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Furlough Fridays 

Time off isn't always fun for state employees

click to enlarge KICKIN’ BACK :  Julia Dyer isn’t thrilled about having her pay cut, but she’s making the most of her time. - PHOTO BY STEVE E. MILLER
  • KICKIN’ BACK : Julia Dyer isn’t thrilled about having her pay cut, but she’s making the most of her time.

On a warm Thursday afternoon, Julia Dyer sipped soda from a Styrofoam cup while she sat on a bench outside the High Street Market & Deli in SLO. It was just her lunch break, not one of the mandatory “furlough” days off. Actually, Dyer is saving her forced days off for a trip to visit her brother in England.

She quickly calculated how much furlough time she had “banked.” It was about 36 hours.

“So I guess I have been using them, too,” she said and laughed slightly, like she’d been caught having too much fun.

Dyer, an environmental scientist for the Central Coast Regional Water Quality Control Board, has worked for the state for eight years.

Furloughs are a mixed bag. Some employees, like Dyer, appreciate their time off and are saving it for a big blowout vacation. In February, the state gave all its employees—at least, those not working under an elected official—mandatory furlough days on the first and third Friday of the month. The rules changed a little in March when the same employees got to choose their days off, but still had to take two unpaid days per month.

That time off equates to about a 10 percent pay cut, which means that while Dyer essentially has two three-day weekends per month, she has less money to do anything exciting then.

“I found myself [doing] all my doctors appointments and errands and what not,” she said.

Sometimes, Dyer will go visit stay-at-home moms and other people who are home during the day. Or maybe she’ll spend a day lounging at the beach. In other words, she finds things to do that generally don’t cost money.

She said she’s feeling the pinch, but knows she’s better off than many. “See, I don’t have kids or a mortgage,” she said, “so I think that’s really why I’m not sweating it.”

Then there are such state workers as Lynne Larsen. Larsen is 52 and has been employed by California for the past two years. She has a full-time government job, but earlier this year moved to live with her mom in a trailer in Arroyo Grande. The front yard, like those of most of the neighbors, is all gravel. Inside, Larsen was sitting on a large brown couch with an “Amazing Spiderman” blanket draped over the back.

She said there’s not much fun to be had on furlough days when there’s no money to spend.

“What am I gonna do?” she asked, answering herself: “Not a whole hell of a lot.”

Larsen is diabetic and because of the pay cuts, she’s foregoing doctor visits and saving her money for monthly medication. She’s toying with the idea of going on food stamps but still worries about looking for different work: “I would be afraid to leave the state because where would I go and get another job?”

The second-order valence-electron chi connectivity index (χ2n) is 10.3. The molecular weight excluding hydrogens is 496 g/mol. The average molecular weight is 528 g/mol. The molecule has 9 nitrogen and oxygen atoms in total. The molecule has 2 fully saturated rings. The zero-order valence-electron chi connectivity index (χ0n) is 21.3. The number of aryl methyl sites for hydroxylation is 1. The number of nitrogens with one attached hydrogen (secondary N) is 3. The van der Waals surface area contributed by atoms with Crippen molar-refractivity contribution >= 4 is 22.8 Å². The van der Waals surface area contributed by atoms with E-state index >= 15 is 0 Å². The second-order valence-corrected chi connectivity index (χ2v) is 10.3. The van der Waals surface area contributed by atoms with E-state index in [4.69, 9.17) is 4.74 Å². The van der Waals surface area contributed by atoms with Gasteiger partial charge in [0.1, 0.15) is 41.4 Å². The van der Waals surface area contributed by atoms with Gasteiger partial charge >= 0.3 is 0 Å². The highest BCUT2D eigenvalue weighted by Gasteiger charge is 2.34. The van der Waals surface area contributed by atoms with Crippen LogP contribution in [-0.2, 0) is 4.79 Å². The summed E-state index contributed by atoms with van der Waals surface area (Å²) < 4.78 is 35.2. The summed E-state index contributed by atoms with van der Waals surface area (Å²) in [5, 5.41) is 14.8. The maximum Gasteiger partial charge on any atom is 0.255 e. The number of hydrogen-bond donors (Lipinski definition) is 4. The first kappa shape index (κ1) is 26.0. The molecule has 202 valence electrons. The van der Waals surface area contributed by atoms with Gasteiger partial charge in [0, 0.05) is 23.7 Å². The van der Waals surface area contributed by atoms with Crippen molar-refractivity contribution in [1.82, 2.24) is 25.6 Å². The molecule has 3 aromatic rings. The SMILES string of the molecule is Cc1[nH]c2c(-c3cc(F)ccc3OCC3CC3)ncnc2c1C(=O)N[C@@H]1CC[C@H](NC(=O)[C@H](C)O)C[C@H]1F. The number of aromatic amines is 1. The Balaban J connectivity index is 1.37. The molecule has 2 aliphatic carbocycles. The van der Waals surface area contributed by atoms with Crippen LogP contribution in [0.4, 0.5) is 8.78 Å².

There are probably more cuts on the horizon. Gov. Arnold Schwarzenegger’s budget proposal includes a 5 percent salary reduction—that’s with no additional days off, just less money. Even for a go-with-the-flow person like Dyer, it’s getting to be overkill.

“I think people are close [to snapping],” she said. “I’m pretty easy-going but hearing about this extra 5 percent is even starting to get under my skin.”

Democrats rejected the proposed 5 percent cut during a committee hearing. But the proposal isn’t entirely off the table, explained Jim Zamora of the Service Employees International Union Local 1000.

“We don’t think the 5 percent is dead until they approve a budget that does not include it,” Zamora said.

The Local 1000 represents about 95,000 employees, and few are enjoying their furlough days, he added. On the one hand, it’s a few days off every month. On the other hand, that’s about a month of no pay each year, which leaves the same workers with no money to have any fun, he said.

“It sounds on its surface that with two days off this is a good thing,” Zamora said. “But it’s a pay cut, plain and simple.”

People like Larsen are undoubtedly facing hard times. Her tone gives off an obvious fear that things might get worse, and a slight embarrassment that maybe she’ll never move out of her mom’s trailer. For the most part, she blames the lawmakers, who have so far not made the same sacrifices.

“A hundred dollars to me is a lot of money,” Larsen said. “A hundred dollars to Sam Blakeslee or another elected official … is what? A dinner? Maybe a fine cigar?”

The state budget isn’t getting better, especially with a $24 billion patch job that is expected to severely undercut many social and welfare programs.

On the flip side, there’s Dyer. She’s not hurting terribly, but she’s not swimming in money either. For now, she’s mostly just leaning back and making the best of things.

“I just try to do my job and enjoy my time off,” she said, “and then not stress about the rest.”

Staff writer Colin Rigley can be reached at


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